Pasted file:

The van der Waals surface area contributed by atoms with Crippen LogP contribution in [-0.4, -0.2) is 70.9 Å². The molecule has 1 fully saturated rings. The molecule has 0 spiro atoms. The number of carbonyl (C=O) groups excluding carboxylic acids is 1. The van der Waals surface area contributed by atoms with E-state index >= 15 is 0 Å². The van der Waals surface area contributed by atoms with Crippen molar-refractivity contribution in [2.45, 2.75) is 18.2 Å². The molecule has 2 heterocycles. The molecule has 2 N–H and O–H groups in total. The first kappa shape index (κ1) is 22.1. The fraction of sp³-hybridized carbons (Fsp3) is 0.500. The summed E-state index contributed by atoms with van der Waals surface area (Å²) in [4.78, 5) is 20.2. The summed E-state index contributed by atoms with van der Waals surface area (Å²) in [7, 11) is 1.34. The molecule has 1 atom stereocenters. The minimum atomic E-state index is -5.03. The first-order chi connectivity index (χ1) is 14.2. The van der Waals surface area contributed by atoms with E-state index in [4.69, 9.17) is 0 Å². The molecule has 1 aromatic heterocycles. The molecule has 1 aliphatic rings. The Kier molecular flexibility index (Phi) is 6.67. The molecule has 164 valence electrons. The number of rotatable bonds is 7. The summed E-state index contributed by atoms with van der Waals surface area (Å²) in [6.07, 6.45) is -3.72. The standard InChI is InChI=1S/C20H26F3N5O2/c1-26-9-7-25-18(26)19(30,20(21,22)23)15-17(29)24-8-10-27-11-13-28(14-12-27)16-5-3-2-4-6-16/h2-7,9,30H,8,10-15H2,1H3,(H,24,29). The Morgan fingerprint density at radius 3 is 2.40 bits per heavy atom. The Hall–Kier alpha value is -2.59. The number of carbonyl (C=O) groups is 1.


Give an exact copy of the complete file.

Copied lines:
The van der Waals surface area contributed by atoms with Crippen LogP contribution in [-0.4, -0.2) is 70.9 Å². The molecule has 1 fully saturated rings. The molecule has 0 spiro atoms. The number of carbonyl (C=O) groups excluding carboxylic acids is 1. The van der Waals surface area contributed by atoms with E-state index >= 15 is 0 Å². The van der Waals surface area contributed by atoms with Crippen molar-refractivity contribution in [2.45, 2.75) is 18.2 Å². The molecule has 2 heterocycles. The molecule has 2 N–H and O–H groups in total. The first kappa shape index (κ1) is 22.1. The fraction of sp³-hybridized carbons (Fsp3) is 0.500. The summed E-state index contributed by atoms with van der Waals surface area (Å²) in [4.78, 5) is 20.2. The summed E-state index contributed by atoms with van der Waals surface area (Å²) in [7, 11) is 1.34. The molecule has 1 atom stereocenters. The minimum atomic E-state index is -5.03. The first-order chi connectivity index (χ1) is 14.2. The van der Waals surface area contributed by atoms with E-state index in [4.69, 9.17) is 0 Å². The molecule has 1 aromatic heterocycles. The molecule has 1 aliphatic rings. The Kier molecular flexibility index (Phi) is 6.67. The molecule has 164 valence electrons. The number of rotatable bonds is 7. The summed E-state index contributed by atoms with van der Waals surface area (Å²) in [6.07, 6.45) is -3.72. The standard InChI is InChI=1S/C20H26F3N5O2/c1-26-9-7-25-18(26)19(30,20(21,22)23)15-17(29)24-8-10-27-11-13-28(14-12-27)16-5-3-2-4-6-16/h2-7,9,30H,8,10-15H2,1H3,(H,24,29). The Morgan fingerprint density at radius 3 is 2.40 bits per heavy atom. The Hall–Kier alpha value is -2.59. The number of carbonyl (C=O) groups is 1.